To quote that famous old rock and roll tune, "The first cut is the deepest."
And the second cut is pretty darn painful, too.
Last week, I cut two 10-year-old kids from the Toronto AAA baseball squad I coach, as we completed our September tryout camp. It's never easy making cuts and I spent a couple of sleepless nights trying to come up with the right words to deliver the bad news. But while it's definitely tough on the coach, it's obviously much more painful to be on the receiving end when cut down day rolls around.
As a middle-of-the-road goalie back in the 1980's, I had lots of experience when it came to getting cut. However, two stories stand out above all the rest of the heartbreak.
When I was 17, I was coming off a season with the Drumheller Falcons of the Alberta Junior Hockey League. The Falcons had a working agreement with the Western Hockey League Medicine Hat Tigers and in the fall of 1980, I attended the Tigers training camp.
The number one goalie?
A very talented 'tender by the name of Kelly Hrudey, who would go on to a solid National Hockey League Career and is now a stalwart on "Hockey Night in Canada" broadcasts. So, although Hrudey was entrenched in the Tigers cage, the back-up job was wide open. Eventually the Tigers got down to four remaining goalies, including Hrudey, with three of us WHL-wannabe's duelling for the second spot. It would come down to the final "Black versus Orange" intra-squad game and as I strapped on my equipment in the bowels of the storied old Medicine Hat Arena, I could feel the butterflies churning away in my nervous belly. All of a sudden, however, my pre-game preparations were interrupted.
"Toth!," barked the assistant general manager of the Tigers, "Paddy wants to see you in his office."
Paddy was Paddy Ginnell, the cowboy-hatted legend who served as the Tigers GM and Coach. Feeling about two inches tall, I stripped off my goalie gear in front of my fellow campers, who were too embarrassed over my plight to make eye contact.
"We've decided you're not gonna make the club," growled Ginnell as I stepped gingerly into his office. "We want to get a better look at the two other guys behind Hrudey tonight, so we're sending you back to Drumheller."
The logic was sound, but the execution of the plan left a little to be desire.
I mean, they couldn't have cut me before I arrived in the dressing room?
A few years later, another junior hockey legend dashed my hockey dreams.
Gerry James holds the distinction of playing in the NHL and Canadian Football League at the same time – a hard rock 1950's and 60's winger for the Toronto Maple Leafs and a bruising running back for the Winnipeg Blue Bombers. Following his playing days, James became a successful junior hockey coach, which included a lengthy stint with the Estevan Bruins of the Saskatchewan Junior Hockey League.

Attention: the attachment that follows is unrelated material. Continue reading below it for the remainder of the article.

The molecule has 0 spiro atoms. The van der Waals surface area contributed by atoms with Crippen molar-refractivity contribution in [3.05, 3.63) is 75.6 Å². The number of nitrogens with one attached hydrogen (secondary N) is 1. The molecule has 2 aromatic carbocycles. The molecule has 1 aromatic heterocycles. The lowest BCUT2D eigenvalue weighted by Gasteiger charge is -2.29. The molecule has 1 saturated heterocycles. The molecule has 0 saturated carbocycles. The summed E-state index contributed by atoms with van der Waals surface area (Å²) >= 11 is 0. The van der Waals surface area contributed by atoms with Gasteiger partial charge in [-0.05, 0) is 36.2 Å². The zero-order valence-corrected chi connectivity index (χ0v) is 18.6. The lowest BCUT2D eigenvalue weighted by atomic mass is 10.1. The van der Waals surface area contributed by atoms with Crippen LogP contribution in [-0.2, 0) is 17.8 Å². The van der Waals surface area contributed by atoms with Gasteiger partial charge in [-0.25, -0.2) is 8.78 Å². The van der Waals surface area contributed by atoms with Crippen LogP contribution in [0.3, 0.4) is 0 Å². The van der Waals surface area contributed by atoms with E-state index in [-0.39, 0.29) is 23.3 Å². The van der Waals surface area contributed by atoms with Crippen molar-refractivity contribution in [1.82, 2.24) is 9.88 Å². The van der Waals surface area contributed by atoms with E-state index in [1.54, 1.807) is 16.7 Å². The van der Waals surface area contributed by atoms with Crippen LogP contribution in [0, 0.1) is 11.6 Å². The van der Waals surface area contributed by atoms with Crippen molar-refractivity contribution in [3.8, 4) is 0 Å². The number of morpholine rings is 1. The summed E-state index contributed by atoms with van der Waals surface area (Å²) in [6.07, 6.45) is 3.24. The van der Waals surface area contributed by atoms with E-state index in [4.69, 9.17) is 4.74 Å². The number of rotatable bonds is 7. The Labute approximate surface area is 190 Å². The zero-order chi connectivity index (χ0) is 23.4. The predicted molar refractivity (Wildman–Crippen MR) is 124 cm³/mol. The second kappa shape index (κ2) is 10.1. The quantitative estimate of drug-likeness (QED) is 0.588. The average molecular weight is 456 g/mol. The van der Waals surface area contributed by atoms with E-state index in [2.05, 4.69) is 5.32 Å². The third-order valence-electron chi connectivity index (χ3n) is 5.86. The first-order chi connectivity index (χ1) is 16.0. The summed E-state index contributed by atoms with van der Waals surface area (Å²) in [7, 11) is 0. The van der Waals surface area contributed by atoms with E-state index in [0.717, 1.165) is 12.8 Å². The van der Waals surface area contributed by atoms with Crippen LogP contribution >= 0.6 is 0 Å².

In 1983, I was coming off an enjoyable season spent with the Red Deer College Kings. But I still had the itch to play one more year of high-calibre junior hockey and was told by James that the Bruins were in the market for an experienced 20-year-old netminder. In my humble opinion, I had the best training camp of my life and was feeling very confident about my chances, especially after leaving the ice following one workout and having James slap my pads while telling me how good I was looking.
You can imagine my disappointment, then, when the very next day James called me into his office to tell me I was being released. Too shocked to ask any questions, I stumbled out of his office and headed back home to play out my 20-year-old season in highly unspectacular fashion, suiting up for a local Jr. B squad.
Four years later, I still couldn't figure it out and, as fate would have it, I was now working as a full-time broadcaster which included a stint as the news director at a small radio station in… wait for it… Estevan. One day, still coaching the Bruins, James came into our office to conduct an interview with our sports reporter.
Here's the chance I'd been waiting for.
"Mr. James," I said. "I've got to ask you a question. Why did you cut me so quickly? You seemed to think I was playing pretty well and you said you needed a 20-year-old goalie. So, what the heck happened?"
James paused for a moment, reflecting I surmised, on how to come up with just the right answer to help heal my wound.
"Well," he said. "You must not have been much of a goalie because I don't know who the hell you are or what you're talking about."
That said it all.
To me, getting chopped by the Bruins was a life-altering moment.
To Gerry James?
I was just one of hundreds of ham and egg hockey players that he cut along the way.
But I did learn a few things from being diced and sliced on the old chopping block. As a coach, it's important to show as much respect as possible and let kids down easy. However I also learned that nothing can completely remove the sting of rejection.
About the only things you can do?
File it away for future reference, or perhaps a HockeyNow blog, keep your sense of humour and keep on fighting.
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